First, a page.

Do you read Craig Strachan’s Communication Excellence blog? Craig is a partner of mine from South Africa. Craig just posted that speakers should always have a digital recorder with them. To record your brilliant, or not so brilliant, insights and ideas. And to record yourself, every time you speak.
You may wonder if this is really worth the cost. I completely believe it is. I have had a digital recorder for the last several years and have seen my speaking improve because of it. If you practice recording and listening to yourself, you will hear what you don’t get while you are in front of the audience. Sometimes we are so into our message that we don’t understand how it is coming across. So what can you use to record yourself?
How about if I tell you what I use and why. Then you can make a purchase decision based on those thoughts.
The first digital recorder I bought is the RCA RP5030A digital recorder. I still use it. This is a mono digital recorder with a mic and ear jack. I find the jacks important because I like to plug in a lapel mic to record while I am speaking.
I use the Olympus ME-15 Microphone with my RCA recorder. It is a simple mono lapel microphone. With a lapel mic plugged into the recorder, you can run the cord in your jacket and put the recorder in the inside breast pocket. I have recorded many of my speeches, hosting events, and workshops in this way. I then go back and listen and figure out what I did right and what needed improvement.
Another digital recorder is the Olympus Digital Voice Recorder WS-300M. I bought this one when I decided to add stereo recordings to my repertoire. Stereo recordings would allow me to add depth and location dimensions to my recordings. If I record myself and listen to it later, I can get a feeling for the audience and where they are. To my right. To my left. It adds dimension to live recordings that can be used in audio products and audio lessons later.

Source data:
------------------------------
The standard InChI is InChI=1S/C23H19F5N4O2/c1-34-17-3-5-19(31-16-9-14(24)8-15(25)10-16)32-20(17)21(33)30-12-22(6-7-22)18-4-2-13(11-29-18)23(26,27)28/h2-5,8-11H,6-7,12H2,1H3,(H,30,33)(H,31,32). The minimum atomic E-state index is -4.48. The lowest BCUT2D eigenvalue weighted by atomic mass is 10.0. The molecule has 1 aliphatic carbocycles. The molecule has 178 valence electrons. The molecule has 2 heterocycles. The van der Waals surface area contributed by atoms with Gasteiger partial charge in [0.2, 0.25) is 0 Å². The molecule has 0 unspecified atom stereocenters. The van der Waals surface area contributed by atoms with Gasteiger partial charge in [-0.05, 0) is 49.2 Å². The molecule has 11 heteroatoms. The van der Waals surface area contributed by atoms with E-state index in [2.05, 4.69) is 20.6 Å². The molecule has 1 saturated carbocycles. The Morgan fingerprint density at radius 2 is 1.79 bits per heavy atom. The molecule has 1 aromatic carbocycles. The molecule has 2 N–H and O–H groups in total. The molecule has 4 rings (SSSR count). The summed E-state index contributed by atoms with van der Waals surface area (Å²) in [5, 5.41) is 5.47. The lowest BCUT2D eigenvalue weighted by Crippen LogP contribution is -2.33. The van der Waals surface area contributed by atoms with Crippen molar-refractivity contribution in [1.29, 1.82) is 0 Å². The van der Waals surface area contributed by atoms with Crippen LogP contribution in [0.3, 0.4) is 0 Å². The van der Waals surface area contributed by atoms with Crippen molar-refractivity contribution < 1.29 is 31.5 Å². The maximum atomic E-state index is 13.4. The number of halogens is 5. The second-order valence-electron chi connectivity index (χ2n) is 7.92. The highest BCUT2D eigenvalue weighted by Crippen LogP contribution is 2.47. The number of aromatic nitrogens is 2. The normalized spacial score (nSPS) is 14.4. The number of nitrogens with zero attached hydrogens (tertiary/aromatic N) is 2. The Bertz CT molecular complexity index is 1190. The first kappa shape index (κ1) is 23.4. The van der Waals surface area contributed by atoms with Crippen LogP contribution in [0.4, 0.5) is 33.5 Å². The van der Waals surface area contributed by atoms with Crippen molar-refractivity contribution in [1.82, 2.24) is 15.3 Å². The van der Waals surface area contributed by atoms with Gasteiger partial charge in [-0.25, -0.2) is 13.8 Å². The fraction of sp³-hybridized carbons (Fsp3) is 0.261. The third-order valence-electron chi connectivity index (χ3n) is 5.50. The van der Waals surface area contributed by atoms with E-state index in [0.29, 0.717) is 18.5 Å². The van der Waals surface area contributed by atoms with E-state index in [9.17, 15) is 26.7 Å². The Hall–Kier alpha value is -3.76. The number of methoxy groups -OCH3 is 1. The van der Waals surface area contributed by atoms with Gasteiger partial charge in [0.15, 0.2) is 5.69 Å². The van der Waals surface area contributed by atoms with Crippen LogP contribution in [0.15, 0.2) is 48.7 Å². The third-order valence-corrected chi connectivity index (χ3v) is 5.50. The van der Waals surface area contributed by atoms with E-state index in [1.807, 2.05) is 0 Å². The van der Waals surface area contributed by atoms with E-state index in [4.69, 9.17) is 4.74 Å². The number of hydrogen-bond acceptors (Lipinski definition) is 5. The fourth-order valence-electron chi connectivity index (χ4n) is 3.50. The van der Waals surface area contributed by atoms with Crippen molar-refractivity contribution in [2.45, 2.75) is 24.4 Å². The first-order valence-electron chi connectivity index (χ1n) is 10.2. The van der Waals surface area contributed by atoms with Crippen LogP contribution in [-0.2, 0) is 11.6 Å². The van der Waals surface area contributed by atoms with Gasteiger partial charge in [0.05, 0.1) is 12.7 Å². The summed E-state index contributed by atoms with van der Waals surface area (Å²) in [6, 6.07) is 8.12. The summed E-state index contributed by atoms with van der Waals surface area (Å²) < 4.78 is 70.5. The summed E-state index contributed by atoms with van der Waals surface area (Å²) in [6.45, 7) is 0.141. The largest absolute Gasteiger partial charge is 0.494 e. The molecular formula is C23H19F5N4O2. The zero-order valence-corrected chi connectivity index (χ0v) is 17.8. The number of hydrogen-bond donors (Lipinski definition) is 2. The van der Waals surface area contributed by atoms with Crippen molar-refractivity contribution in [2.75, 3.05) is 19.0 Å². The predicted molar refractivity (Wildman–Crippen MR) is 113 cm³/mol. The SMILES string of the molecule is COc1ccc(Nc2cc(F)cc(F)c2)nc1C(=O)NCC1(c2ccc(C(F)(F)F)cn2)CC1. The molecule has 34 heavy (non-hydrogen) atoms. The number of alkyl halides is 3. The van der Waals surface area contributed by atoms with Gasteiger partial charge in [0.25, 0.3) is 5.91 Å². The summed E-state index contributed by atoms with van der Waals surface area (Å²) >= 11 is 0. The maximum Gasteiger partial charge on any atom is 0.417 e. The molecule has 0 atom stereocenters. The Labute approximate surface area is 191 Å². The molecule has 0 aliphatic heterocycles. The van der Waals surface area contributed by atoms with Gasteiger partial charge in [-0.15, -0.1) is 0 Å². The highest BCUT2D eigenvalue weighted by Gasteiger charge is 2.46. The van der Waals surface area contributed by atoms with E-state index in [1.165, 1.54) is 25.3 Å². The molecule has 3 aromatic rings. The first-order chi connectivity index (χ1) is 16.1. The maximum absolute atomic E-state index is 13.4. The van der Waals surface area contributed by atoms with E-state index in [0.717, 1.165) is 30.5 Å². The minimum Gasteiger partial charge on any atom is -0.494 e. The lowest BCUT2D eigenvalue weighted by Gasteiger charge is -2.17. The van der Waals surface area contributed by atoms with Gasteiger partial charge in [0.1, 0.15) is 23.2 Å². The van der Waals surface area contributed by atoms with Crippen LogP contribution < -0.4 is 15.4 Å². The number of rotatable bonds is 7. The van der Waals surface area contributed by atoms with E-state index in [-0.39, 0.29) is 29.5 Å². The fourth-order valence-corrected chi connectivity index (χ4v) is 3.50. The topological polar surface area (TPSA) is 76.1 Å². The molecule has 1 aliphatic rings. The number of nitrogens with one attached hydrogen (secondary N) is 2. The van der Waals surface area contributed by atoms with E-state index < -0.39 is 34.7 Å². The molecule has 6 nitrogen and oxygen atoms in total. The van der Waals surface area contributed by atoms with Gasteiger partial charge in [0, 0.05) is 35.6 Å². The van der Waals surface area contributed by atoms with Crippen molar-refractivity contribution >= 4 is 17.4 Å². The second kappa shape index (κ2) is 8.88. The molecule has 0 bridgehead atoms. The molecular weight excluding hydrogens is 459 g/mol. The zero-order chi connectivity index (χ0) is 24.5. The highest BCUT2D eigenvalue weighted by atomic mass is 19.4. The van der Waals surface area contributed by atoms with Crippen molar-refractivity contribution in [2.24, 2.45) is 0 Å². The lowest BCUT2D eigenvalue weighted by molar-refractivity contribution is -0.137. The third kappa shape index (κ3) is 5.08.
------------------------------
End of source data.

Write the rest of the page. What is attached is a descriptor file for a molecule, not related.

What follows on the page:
It also has a mic jack for a lapel mic to be used. But, I found that I needed a stereo mic. This added a little bit of bulk. The mic was a little bit bigger, but still not big enough to be distracting. I use the Olympus ME-51S Stereo Microphone. It also includes an extension cord and lapel clip so you can either plug it directly into the recorder or use it as a lapel mic.
I still have both of these. I tend to go back and forth with them, depending on my mood. Both will plug into a USB port on your computer, to transfer the audio recordings off your recorder. The RCA recorder needs a standard USB to mini-USB cable. However, the Olympus recorder can plug directly into any available USB port. See the L-shaped piece at the bottom of the recorder? It is the battery compartment and it slides off to reveal the USB plug.
Now that you have yourself on a digital recording, what can you do with it? I like to load the MP3 files onto my MP3 player. With a car cassette adapter, I can listen to them in my car, during the 1 hour round trip to/from work.
I have the SanDisk Sansa c250 2 GB MP3 Player and the SanDisk Sansa e260 4 GB MP3 Player and have used both as my main MP3 player. I always have access, not only to my own recordings but also to recordings that I have bought from other public speaking, business, and success coaches. (see some of the links to the left and on the “Products which I endorse” page.)
Then there is the added bonus. Both of these players have built-in voice recorders. Yes, digital recorders are built-in to the MP3 players. They are not my first choice, but they do allow me to record myself on the spur of the moment when I have forgotten one of my regular recorders. Those recordings won’t show up on any audio product I ever make, but in a pinch it still allows me to evaluate myself for self-improvement.
Do you record yourself? What do you use?